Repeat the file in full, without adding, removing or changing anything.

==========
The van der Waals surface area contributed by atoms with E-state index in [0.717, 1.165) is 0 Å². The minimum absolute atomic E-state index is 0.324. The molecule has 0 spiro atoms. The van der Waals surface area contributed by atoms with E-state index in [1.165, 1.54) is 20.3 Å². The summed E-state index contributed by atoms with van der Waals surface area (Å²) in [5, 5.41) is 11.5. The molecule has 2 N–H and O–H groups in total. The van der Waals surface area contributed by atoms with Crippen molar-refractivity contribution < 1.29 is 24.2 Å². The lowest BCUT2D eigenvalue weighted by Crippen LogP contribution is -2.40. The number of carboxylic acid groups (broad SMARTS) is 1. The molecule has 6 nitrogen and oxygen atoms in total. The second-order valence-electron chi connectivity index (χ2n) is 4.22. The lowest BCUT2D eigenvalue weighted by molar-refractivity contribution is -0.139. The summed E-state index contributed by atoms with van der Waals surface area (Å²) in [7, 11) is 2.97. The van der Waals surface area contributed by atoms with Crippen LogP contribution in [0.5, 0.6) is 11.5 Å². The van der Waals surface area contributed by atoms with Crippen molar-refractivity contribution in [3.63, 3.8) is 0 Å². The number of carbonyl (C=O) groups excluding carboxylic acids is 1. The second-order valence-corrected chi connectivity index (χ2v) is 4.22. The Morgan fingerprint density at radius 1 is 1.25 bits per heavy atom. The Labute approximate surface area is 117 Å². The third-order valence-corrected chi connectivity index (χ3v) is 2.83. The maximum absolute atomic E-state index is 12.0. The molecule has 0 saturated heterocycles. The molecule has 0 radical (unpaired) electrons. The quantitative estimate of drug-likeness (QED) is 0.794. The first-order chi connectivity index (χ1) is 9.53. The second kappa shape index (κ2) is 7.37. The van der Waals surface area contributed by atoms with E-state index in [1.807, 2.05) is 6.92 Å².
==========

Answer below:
The van der Waals surface area contributed by atoms with E-state index in [0.717, 1.165) is 0 Å². The minimum absolute atomic E-state index is 0.324. The molecule has 0 spiro atoms. The van der Waals surface area contributed by atoms with E-state index in [1.165, 1.54) is 20.3 Å². The summed E-state index contributed by atoms with van der Waals surface area (Å²) in [5, 5.41) is 11.5. The molecule has 2 N–H and O–H groups in total. The van der Waals surface area contributed by atoms with Crippen molar-refractivity contribution < 1.29 is 24.2 Å². The lowest BCUT2D eigenvalue weighted by Crippen LogP contribution is -2.40. The number of carboxylic acid groups (broad SMARTS) is 1. The molecule has 6 nitrogen and oxygen atoms in total. The second-order valence-electron chi connectivity index (χ2n) is 4.22. The lowest BCUT2D eigenvalue weighted by molar-refractivity contribution is -0.139. The summed E-state index contributed by atoms with van der Waals surface area (Å²) in [7, 11) is 2.97. The van der Waals surface area contributed by atoms with Crippen LogP contribution in [0.5, 0.6) is 11.5 Å². The van der Waals surface area contributed by atoms with Crippen molar-refractivity contribution in [3.63, 3.8) is 0 Å². The number of carbonyl (C=O) groups excluding carboxylic acids is 1. The second-order valence-corrected chi connectivity index (χ2v) is 4.22. The Morgan fingerprint density at radius 1 is 1.25 bits per heavy atom. The Labute approximate surface area is 117 Å². The third-order valence-corrected chi connectivity index (χ3v) is 2.83. The maximum absolute atomic E-state index is 12.0. The molecule has 0 saturated heterocycles. The molecule has 0 radical (unpaired) electrons. The quantitative estimate of drug-likeness (QED) is 0.794. The first-order chi connectivity index (χ1) is 9.53. The second kappa shape index (κ2) is 7.37. The van der Waals surface area contributed by atoms with E-state index in [1.807, 2.05) is 6.92 Å².